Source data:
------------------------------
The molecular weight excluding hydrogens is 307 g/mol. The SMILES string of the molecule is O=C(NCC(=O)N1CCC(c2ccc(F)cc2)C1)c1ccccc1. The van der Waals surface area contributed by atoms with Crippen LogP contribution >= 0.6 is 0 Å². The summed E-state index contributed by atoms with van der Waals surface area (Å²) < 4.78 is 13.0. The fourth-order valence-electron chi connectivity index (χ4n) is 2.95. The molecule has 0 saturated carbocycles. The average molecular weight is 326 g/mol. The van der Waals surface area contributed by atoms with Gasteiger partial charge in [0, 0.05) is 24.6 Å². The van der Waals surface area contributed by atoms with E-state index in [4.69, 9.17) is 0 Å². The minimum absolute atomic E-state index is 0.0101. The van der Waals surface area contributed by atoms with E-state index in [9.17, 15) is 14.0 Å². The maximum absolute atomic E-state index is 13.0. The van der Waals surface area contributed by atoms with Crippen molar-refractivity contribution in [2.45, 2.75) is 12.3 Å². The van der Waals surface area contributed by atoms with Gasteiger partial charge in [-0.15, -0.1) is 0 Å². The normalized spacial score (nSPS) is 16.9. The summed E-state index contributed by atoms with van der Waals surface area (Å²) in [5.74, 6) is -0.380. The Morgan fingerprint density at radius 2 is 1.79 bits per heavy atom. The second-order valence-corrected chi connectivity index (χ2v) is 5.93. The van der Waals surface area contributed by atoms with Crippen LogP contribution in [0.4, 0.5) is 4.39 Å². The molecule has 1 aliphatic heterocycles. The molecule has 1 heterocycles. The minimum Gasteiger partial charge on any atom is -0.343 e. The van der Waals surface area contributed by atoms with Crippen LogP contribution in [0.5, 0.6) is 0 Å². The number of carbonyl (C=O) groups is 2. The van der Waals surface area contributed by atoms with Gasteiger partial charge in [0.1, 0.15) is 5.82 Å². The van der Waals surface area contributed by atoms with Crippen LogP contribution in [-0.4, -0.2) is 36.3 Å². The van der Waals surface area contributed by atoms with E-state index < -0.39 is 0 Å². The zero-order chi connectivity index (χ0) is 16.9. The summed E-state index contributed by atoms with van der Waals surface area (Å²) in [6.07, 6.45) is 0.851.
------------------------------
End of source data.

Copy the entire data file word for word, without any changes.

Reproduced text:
The molecular weight excluding hydrogens is 307 g/mol. The SMILES string of the molecule is O=C(NCC(=O)N1CCC(c2ccc(F)cc2)C1)c1ccccc1. The van der Waals surface area contributed by atoms with Crippen LogP contribution >= 0.6 is 0 Å². The summed E-state index contributed by atoms with van der Waals surface area (Å²) < 4.78 is 13.0. The fourth-order valence-electron chi connectivity index (χ4n) is 2.95. The molecule has 0 saturated carbocycles. The average molecular weight is 326 g/mol. The van der Waals surface area contributed by atoms with Gasteiger partial charge in [0, 0.05) is 24.6 Å². The van der Waals surface area contributed by atoms with E-state index in [4.69, 9.17) is 0 Å². The minimum absolute atomic E-state index is 0.0101. The van der Waals surface area contributed by atoms with E-state index in [9.17, 15) is 14.0 Å². The maximum absolute atomic E-state index is 13.0. The van der Waals surface area contributed by atoms with Crippen molar-refractivity contribution in [2.45, 2.75) is 12.3 Å². The van der Waals surface area contributed by atoms with Gasteiger partial charge in [-0.15, -0.1) is 0 Å². The normalized spacial score (nSPS) is 16.9. The summed E-state index contributed by atoms with van der Waals surface area (Å²) in [5.74, 6) is -0.380. The Morgan fingerprint density at radius 2 is 1.79 bits per heavy atom. The second-order valence-corrected chi connectivity index (χ2v) is 5.93. The van der Waals surface area contributed by atoms with Crippen LogP contribution in [0.4, 0.5) is 4.39 Å². The molecule has 1 aliphatic heterocycles. The molecule has 1 heterocycles. The minimum Gasteiger partial charge on any atom is -0.343 e. The van der Waals surface area contributed by atoms with Crippen LogP contribution in [0.5, 0.6) is 0 Å². The number of carbonyl (C=O) groups is 2. The van der Waals surface area contributed by atoms with Gasteiger partial charge in [0.1, 0.15) is 5.82 Å². The van der Waals surface area contributed by atoms with Crippen LogP contribution in [-0.4, -0.2) is 36.3 Å². The van der Waals surface area contributed by atoms with E-state index < -0.39 is 0 Å². The zero-order chi connectivity index (χ0) is 16.9. The summed E-state index contributed by atoms with van der Waals surface area (Å²) in [6.07, 6.45) is 0.851.